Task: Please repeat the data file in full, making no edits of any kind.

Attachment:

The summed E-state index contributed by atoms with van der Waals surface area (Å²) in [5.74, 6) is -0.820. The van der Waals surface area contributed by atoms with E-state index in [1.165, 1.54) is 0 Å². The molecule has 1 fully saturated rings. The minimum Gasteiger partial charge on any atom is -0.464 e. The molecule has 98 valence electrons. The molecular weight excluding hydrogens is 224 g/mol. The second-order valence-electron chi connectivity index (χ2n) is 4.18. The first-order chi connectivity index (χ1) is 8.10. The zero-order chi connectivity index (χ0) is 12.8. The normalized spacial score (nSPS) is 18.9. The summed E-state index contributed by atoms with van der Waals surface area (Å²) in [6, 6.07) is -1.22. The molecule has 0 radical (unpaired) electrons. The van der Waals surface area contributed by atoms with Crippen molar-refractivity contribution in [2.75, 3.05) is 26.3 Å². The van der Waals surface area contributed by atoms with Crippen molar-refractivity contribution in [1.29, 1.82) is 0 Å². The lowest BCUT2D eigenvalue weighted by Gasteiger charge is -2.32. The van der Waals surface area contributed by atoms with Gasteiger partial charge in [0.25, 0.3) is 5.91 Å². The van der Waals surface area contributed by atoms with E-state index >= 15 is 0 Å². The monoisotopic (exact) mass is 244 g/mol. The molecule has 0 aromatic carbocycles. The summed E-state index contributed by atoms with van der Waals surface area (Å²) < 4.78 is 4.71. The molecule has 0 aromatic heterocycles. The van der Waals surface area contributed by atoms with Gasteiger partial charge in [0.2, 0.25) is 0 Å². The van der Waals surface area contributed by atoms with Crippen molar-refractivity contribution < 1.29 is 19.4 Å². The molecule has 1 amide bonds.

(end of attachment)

The summed E-state index contributed by atoms with van der Waals surface area (Å²) in [5.74, 6) is -0.820. The van der Waals surface area contributed by atoms with E-state index in [1.165, 1.54) is 0 Å². The molecule has 1 fully saturated rings. The minimum Gasteiger partial charge on any atom is -0.464 e. The molecule has 98 valence electrons. The molecular weight excluding hydrogens is 224 g/mol. The second-order valence-electron chi connectivity index (χ2n) is 4.18. The first-order chi connectivity index (χ1) is 8.10. The zero-order chi connectivity index (χ0) is 12.8. The normalized spacial score (nSPS) is 18.9. The summed E-state index contributed by atoms with van der Waals surface area (Å²) in [6, 6.07) is -1.22. The molecule has 0 radical (unpaired) electrons. The van der Waals surface area contributed by atoms with Crippen molar-refractivity contribution in [2.75, 3.05) is 26.3 Å². The van der Waals surface area contributed by atoms with Crippen molar-refractivity contribution in [1.29, 1.82) is 0 Å². The lowest BCUT2D eigenvalue weighted by Gasteiger charge is -2.32. The van der Waals surface area contributed by atoms with Gasteiger partial charge in [0.25, 0.3) is 5.91 Å². The van der Waals surface area contributed by atoms with E-state index >= 15 is 0 Å². The monoisotopic (exact) mass is 244 g/mol. The molecule has 0 aromatic carbocycles. The summed E-state index contributed by atoms with van der Waals surface area (Å²) < 4.78 is 4.71. The molecule has 0 aromatic heterocycles. The van der Waals surface area contributed by atoms with Gasteiger partial charge in [0.2, 0.25) is 0 Å². The van der Waals surface area contributed by atoms with Crippen molar-refractivity contribution < 1.29 is 19.4 Å². The molecule has 1 amide bonds.